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Eric Fernie


(b Stara Osota, now Ukraine, Sept 12, 1915; d London, Sept 8, 2008).

Polish art historian of medieval sculpture, active in England. Zarnecki received an MA from the Jagiellonian University, Kraków, in 1938 and where he also worked until 1939 at which stage the outbreak of war disrupted his academic career. His distinguished military career led to him being awarded the Polish Cross of Valour and later the French Croix de Guerre. He was interned in Spain after escaping from a prisoner of war camp where he was held from 1940 to 1942. After serving with the Polish Army in Britain he joined the Courtauld Institute of Art in 1945 where he became Deputy Director (1961–74) and where he was based until his retirement in 1982.

It was in London that Zarnecki began his university career afresh in 1945. He did so with little previous standing as a scholar outside Poland. The two chief experiences of his immediate past were his intellectual training in Kraków from ...


Gordon Campbell

(b, c. 1450; d before 1519).

Swiss glass stainer. His workshop in Zurich produced small heraldic panels in the Gothic style; the fine detail was achieved by scratching flashed glass with a quill. There are examples of his glass in the Schweizerisches Landesmuseum in Zurich and (since 2000) in the Metropolitan Museum in New York....


Hans Georg Gmelin

(b Nördlingen, 1455–60; d Nördlingen, c. 1520).

German painter . He is famed for the distinctive style of his altarpieces, which served as a model for Swabian painting in the early 16th century and was later much admired by the Romantics. Zeitblom’s family moved to Nördlingen under his grandfather Lienhard. There he married a daughter of the painter Friedrich Herlin, though no trace of Herlin’s work shows in Zeitblom’s altarpieces. In 1482 he became a citizen of Ulm, where he seems soon to have made contact with the leading master Hans Schüchlin, one of whose daughters later became his second wife. Besides his connections with leading families in Ulm, Zeitblom had noble patrons like the knight Georg von Ehingen, Peter von Hewen, and the families von Rechberg, von Limpurg and Öttingen, enabling his altarpieces to receive a wide distribution throughout the Swabian Alps and the Danube region of Upper Swabia.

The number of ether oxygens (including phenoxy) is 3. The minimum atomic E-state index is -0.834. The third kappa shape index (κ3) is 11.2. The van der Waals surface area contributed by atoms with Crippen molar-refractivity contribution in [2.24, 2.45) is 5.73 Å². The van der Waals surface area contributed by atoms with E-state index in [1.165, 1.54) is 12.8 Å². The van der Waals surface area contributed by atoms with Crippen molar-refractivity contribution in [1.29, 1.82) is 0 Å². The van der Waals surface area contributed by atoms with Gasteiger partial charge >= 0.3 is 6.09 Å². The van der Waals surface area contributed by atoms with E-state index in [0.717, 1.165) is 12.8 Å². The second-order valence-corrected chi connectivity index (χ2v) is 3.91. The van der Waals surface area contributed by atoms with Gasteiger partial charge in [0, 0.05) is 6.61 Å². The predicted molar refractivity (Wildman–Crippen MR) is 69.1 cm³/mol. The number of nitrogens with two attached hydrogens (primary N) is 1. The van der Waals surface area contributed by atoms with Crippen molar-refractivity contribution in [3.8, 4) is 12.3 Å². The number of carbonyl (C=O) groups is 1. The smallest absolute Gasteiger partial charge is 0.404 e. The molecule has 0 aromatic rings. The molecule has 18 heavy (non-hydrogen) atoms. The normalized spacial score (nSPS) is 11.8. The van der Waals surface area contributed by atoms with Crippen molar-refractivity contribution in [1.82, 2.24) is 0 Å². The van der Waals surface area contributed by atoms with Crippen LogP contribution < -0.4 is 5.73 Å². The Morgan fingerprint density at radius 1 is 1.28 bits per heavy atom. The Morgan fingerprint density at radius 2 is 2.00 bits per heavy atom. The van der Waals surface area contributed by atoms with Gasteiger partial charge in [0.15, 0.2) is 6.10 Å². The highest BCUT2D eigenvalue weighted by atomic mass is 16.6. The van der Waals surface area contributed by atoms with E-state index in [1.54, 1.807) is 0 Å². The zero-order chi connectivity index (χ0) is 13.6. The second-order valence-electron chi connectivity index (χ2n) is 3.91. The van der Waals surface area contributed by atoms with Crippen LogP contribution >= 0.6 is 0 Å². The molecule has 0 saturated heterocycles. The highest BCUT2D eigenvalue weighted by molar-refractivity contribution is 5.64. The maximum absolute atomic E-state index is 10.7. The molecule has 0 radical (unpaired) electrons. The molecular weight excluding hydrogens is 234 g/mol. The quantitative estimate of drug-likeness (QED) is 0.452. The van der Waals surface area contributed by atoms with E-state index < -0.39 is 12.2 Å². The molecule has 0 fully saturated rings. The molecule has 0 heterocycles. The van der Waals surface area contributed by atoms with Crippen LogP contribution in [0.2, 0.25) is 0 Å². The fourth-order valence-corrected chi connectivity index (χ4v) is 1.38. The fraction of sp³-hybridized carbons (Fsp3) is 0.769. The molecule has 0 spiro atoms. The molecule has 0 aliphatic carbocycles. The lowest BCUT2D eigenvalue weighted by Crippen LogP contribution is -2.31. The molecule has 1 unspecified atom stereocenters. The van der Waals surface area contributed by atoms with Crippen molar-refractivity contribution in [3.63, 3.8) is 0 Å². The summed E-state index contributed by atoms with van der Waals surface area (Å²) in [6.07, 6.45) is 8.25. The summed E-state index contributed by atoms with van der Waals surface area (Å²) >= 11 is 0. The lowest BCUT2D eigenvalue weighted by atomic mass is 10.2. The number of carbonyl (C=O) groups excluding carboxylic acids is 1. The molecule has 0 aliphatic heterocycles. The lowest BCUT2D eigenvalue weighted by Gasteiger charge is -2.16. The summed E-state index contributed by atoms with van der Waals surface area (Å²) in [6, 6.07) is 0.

Zeitblom’s characteristic style, which was developed but not decisively altered in his later work, is first apparent in the altarpiece from ...



Liliana Mavrodinova

[formerly Belovo]

Town approximately 70 km south-west of Sofia, Bulgaria, on the River Struma. It is famous for the monastery of St John the Evangelist, of which only the domed cruciform church (8.7×9.2 m) dating from the 11th century survives. Four square piers support the dome’s drum; barrel vaults cover the rest of the church. The walls are built of ashlar blocks. The north, south and west sides each have three blind-arched niches corresponding to the interior arrangements of the vaults and spaces; the east side ends in three high semi-cylindrical apses. During the period of Ottoman rule (1393–1878) the monastery was abandoned and the residential buildings destroyed. Not until the 19th century was the church renovated and new monks’ cells erected.

The church’s most remarkable features are its two layers of wall paintings. Those of the first layer are best preserved in the two chapels flanking the central apse and may be as early as the second half of the 11th century; they show figures of saints and scenes from the Gospels. The wall paintings of the second layer survive throughout the church; those in the sanctuary and nave are generally thought to be contemporary with the donor inscription, which mentions ...



Scott Montgomery

Municipality in Switzerland, known since 1875 as Zillis-Reischen. A Roman settlement occupied this important position along the Via Mala, which crossed the Splügen Pass. The monastery of Pfäffers held jurisdiction over the village, referred to as Ciranes c. 871, until it was granted to Bishop Waldo of Chur by Emperor Otto I in 940. The Schams Valley, including Zillis, was controlled by the lords of Vaz in the early 12th century, passing to the cathedral of Chur in the 14th century. The opening of the Viamala road in 1473 increased traffic through the region. Zillis converted to Protestantism in the 1530s. In 1875 Zillis and Reischen were fused into a single municipality in the Swiss canton of Graubünden.